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Star Trek - Friday's Child

episode 2.11
Raumschiff Enterprise - Im Namen des jungen Tiru

USA 1967
produced by
Gene L. Coon, Gene Roddenberry (executive) for Desilu, Norway Corporation/NBC
directed by Joseph Pevney
starring William Shatner, Leonard Nimoy, DeForest Kelley, Julie Newmar, Tige Andrews, Michael Dante, James Doohan, George Takei, Nichelle Nichols, Cal Bolder, Ben Gage, Walter Koenig, Kirk Raymond, Bob Bralver
written by D.C. Fontana, created by Gene Roddenberry, music by Gerald Fried

TV series
Star Trek, Classic Star Trek, Star Trek (original crew)

review by
Mike Haberfelner

Kirk (William Shatner), Spock (Leonard Nimoy), McCoy (DeForest Kelley) and a redshirt beam down to Capella IV to negotiate mining rights with its leader - thing is, the Capellans are a very violent and primal people with a predilection for war, much more in line with the ideals of the Klingons than with the Federation, which is why a Klingon negotiator's already on the planet, and the redshirt, when seeing the Klingon, pulls his fazer but is immediately killed by Capellan guards, upon which Kirk and company are disarmed. Now as violent as the Capellan's might be, their leader Akaar (Ben Gage) is a just and reasonable man, and ponders to decide in favour for the Federation - but the Klingon influences second-in-command Maab (Michael Dante) in his favour, so before you know it, there's a civil war at hand, and eventually Akaar is killed and Maab becomes new leader. His first order of business is to kill Eleen (Julie Newmar), the pregnant widow of Akaar, but Kirk, Spock and McCoy save her ... but suddenly find themselves on the run with a pregnant woman in tow who doesn't even trust them despite them being her saviours. Eventually, our heroes find a good spot to defend, and McCoy manages to deliver the baby. But the Capellans are not far behind. Thing is, Maab starts to distrust the Klingon - and he's very much right, as the Klingon's playing a crooked game ...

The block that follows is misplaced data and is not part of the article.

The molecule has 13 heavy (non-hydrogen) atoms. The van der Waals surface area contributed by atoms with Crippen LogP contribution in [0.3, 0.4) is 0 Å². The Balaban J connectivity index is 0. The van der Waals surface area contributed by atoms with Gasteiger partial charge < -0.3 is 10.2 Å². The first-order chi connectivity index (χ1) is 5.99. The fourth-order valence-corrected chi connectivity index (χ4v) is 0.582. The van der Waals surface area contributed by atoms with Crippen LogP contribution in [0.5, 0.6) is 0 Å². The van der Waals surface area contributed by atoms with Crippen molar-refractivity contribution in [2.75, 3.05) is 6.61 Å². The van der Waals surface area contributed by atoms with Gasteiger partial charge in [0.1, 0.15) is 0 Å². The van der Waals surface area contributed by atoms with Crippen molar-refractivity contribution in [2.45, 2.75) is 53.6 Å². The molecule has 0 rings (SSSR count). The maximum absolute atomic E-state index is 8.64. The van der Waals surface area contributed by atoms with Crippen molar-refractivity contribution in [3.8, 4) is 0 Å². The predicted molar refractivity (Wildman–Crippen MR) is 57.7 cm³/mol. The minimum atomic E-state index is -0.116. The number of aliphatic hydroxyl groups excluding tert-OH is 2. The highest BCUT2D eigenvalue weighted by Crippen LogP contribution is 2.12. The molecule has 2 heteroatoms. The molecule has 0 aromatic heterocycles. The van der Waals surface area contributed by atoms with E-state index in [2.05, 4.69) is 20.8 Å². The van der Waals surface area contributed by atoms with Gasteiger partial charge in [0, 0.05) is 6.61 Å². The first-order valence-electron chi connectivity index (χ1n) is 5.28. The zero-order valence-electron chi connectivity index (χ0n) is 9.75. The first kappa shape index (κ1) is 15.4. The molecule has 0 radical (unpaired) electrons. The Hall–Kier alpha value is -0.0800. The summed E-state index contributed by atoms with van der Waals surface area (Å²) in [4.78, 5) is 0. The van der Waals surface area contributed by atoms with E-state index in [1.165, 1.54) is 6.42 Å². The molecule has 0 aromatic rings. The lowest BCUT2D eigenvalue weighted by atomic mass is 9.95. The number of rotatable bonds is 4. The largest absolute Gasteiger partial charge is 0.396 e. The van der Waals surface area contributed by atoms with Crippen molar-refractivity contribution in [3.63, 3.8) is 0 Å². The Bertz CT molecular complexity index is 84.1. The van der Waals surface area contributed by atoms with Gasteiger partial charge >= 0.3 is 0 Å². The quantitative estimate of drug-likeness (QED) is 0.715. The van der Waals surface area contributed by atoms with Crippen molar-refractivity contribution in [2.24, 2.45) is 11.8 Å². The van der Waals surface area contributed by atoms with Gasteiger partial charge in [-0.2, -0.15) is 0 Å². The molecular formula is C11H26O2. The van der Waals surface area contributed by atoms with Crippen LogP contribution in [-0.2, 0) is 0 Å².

Now the story of this episode seems somewhat forced, and the Capellans' tradition and lifestyles don't come off as terribly believable - but at the same time it's an episode that sees Shatner, Nimoy and Kelley on top of their game, and their interactions are just priceless and show genuine chemistry. And the western-like second half of the episode actually comes like a breath of fresh air to those a bit tired of the usual sci-fi gobbledegook. Now that said, not one of the best episodes of the series, just a very enjoyable one.


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review © by Mike Haberfelner


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Robots and rats,
demons and potholes,
cuddly toys and
shopping mall Santas,
love and death and everything in between,
Tales to Chill
Your Bones to

is all of that.


Tales to Chill
Your Bones to
a collection of short stories and mini-plays
ranging from the horrific to the darkly humourous,
from the post-apocalyptic
to the weirdly romantic,
tales that will give you a chill and maybe a chuckle, all thought up by
the twisted mind of
screenwriter and film reviewer
Michael Haberfelner.


Tales to Chill
Your Bones to

the new anthology by
Michael Haberfelner


Out now from




On the same day
a Burglar wants to kill you
and your Ex wants
to make up ...
... and for the life of it,
you can't decide


A Killer Conversation

produced by and starring
Melanie Denholme
directed by
David V.G. Davies
written by
Michael Haberfelner
Ryan Hunter and
Rudy Barrow

out now on DVD